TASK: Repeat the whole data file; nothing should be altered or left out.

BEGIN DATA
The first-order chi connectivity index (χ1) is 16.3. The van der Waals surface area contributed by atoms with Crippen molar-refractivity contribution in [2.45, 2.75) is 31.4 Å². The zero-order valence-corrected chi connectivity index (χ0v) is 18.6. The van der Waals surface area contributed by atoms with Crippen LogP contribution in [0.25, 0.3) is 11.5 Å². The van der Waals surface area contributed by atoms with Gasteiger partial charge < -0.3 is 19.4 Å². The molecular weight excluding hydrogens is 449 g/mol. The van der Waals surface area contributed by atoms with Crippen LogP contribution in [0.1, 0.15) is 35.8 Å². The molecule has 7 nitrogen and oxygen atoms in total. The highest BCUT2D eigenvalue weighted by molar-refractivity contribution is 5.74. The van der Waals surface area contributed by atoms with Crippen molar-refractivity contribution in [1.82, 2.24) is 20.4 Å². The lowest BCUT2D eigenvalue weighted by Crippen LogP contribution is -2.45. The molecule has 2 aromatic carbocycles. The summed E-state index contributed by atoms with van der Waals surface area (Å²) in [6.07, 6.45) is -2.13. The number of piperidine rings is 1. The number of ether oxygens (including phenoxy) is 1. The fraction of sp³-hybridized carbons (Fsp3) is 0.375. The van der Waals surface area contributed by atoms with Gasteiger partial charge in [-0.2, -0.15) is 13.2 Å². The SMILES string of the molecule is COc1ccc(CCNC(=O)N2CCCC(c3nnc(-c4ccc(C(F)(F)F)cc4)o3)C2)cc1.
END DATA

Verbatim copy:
The first-order chi connectivity index (χ1) is 16.3. The van der Waals surface area contributed by atoms with Crippen molar-refractivity contribution in [2.45, 2.75) is 31.4 Å². The zero-order valence-corrected chi connectivity index (χ0v) is 18.6. The van der Waals surface area contributed by atoms with Crippen LogP contribution in [0.25, 0.3) is 11.5 Å². The van der Waals surface area contributed by atoms with Gasteiger partial charge < -0.3 is 19.4 Å². The molecular weight excluding hydrogens is 449 g/mol. The van der Waals surface area contributed by atoms with Crippen LogP contribution in [0.1, 0.15) is 35.8 Å². The molecule has 7 nitrogen and oxygen atoms in total. The highest BCUT2D eigenvalue weighted by molar-refractivity contribution is 5.74. The van der Waals surface area contributed by atoms with Crippen molar-refractivity contribution in [1.82, 2.24) is 20.4 Å². The lowest BCUT2D eigenvalue weighted by Crippen LogP contribution is -2.45. The molecule has 2 aromatic carbocycles. The summed E-state index contributed by atoms with van der Waals surface area (Å²) in [6.07, 6.45) is -2.13. The number of piperidine rings is 1. The number of ether oxygens (including phenoxy) is 1. The fraction of sp³-hybridized carbons (Fsp3) is 0.375. The van der Waals surface area contributed by atoms with Gasteiger partial charge in [-0.2, -0.15) is 13.2 Å². The SMILES string of the molecule is COc1ccc(CCNC(=O)N2CCCC(c3nnc(-c4ccc(C(F)(F)F)cc4)o3)C2)cc1.